Fig. 3
A graph shows the effect of CoCr nanoparticles on T cell proliferation in response to Signal 1 (anti-CD3) and Signals 1 and 2 (anti-CD3 and anti-CD28) stimulation. The values represent mean ± standard deviation for the proliferation ...

Discussion

Reports have documented the presence of marked perivascular infiltration of lymphocytes and plasma cells in the periprosthetic tissues around some M/M articulations [5, 28, 32]. The pattern and composition of inflammation are different from those seen in the tissues around M/P implants. It has been postulated the lymphocyte-rich infiltrate could represent some form of immunologic response to the metal wear debris [5, 32]. The clinical relevance of this finding is as yet unclear, but it may represent a novel mode of failure for some M/M joint arthroplasties. To date, there have been no published in vitro studies looking into this. We therefore generated CoCr nanoparticles by a spark discharge method with a mean diameter of 4 nm to allow us to address the interactions of these particles with cells of the immune system.

Initiating an adaptive immune response requires activation of T cells by activated APCs in secondary lymphatic tissues [17]. The ability of DCs cells to activate naïve T cells has made them the most likely candidates to perform this role in vivo; however, B cells are also potent APCs. In our simple in vitro models, CoCr nanoparticles did not show any effect on the activation of DCs nor did CoCr activate B cells. The method by which these particles therefore may initiate an adaptive immune response remains in question, and it is possible this still may be through DCs, although our simple in vitro model was unable to detect this. One study highlighted the role of endogenous DAMPs in activation of DCs and initiation of adaptive immune responses [28]. DAMPs such as uric acid crystals or heat shock proteins are released by dying cells and can mediate bystander activation of DCs. In the current study, we showed CoCr nanoparticles are not directly cytotoxic to T or B lymphocytes in the range of 2.5 to 25 μg/mL tested here. This is relevant because the current established toxicity threshold for occupational safety published by the German senate commission for investigation of health hazards of chemical compounds in the work area are Co blood levels of 5 μg/L and Cr (RBC) of 17 μg/L [22]. They are, however, far below the LD50 toxicity for rodents [23].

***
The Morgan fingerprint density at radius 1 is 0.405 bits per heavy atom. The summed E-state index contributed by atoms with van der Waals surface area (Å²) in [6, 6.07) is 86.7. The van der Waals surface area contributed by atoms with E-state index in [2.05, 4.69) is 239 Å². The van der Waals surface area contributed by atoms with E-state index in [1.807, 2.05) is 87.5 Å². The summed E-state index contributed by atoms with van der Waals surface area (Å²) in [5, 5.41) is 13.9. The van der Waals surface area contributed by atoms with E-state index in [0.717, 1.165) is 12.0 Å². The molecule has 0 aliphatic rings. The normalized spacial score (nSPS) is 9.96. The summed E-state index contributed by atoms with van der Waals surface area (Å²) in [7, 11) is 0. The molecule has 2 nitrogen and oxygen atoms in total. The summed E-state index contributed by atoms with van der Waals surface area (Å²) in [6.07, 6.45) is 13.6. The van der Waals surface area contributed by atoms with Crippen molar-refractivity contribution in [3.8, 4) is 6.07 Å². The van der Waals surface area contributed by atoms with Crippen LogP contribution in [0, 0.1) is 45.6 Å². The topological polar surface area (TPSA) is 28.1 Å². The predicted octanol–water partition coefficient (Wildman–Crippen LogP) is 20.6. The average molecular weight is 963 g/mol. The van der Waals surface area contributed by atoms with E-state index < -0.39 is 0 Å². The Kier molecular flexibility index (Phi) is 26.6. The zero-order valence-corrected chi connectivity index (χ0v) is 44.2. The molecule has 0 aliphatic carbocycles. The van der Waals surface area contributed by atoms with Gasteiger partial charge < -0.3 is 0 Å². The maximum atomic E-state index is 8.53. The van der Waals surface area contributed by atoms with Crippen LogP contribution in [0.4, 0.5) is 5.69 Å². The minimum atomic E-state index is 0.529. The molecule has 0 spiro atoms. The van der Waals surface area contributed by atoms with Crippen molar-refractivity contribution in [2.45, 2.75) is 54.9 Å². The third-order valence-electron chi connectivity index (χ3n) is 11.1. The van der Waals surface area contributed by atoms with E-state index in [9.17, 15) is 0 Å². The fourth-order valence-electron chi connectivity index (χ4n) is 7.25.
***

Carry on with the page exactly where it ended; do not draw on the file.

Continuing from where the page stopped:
However, in vivo, CoCr nanoparticles are likely to encounter a range of different tissues and cells. Therefore, it is difficult to model the complex microenvironment encountered by DCs, for example, in periprosthetic tissues, in a simple in vitro system, suggesting in vivo models may provide further information.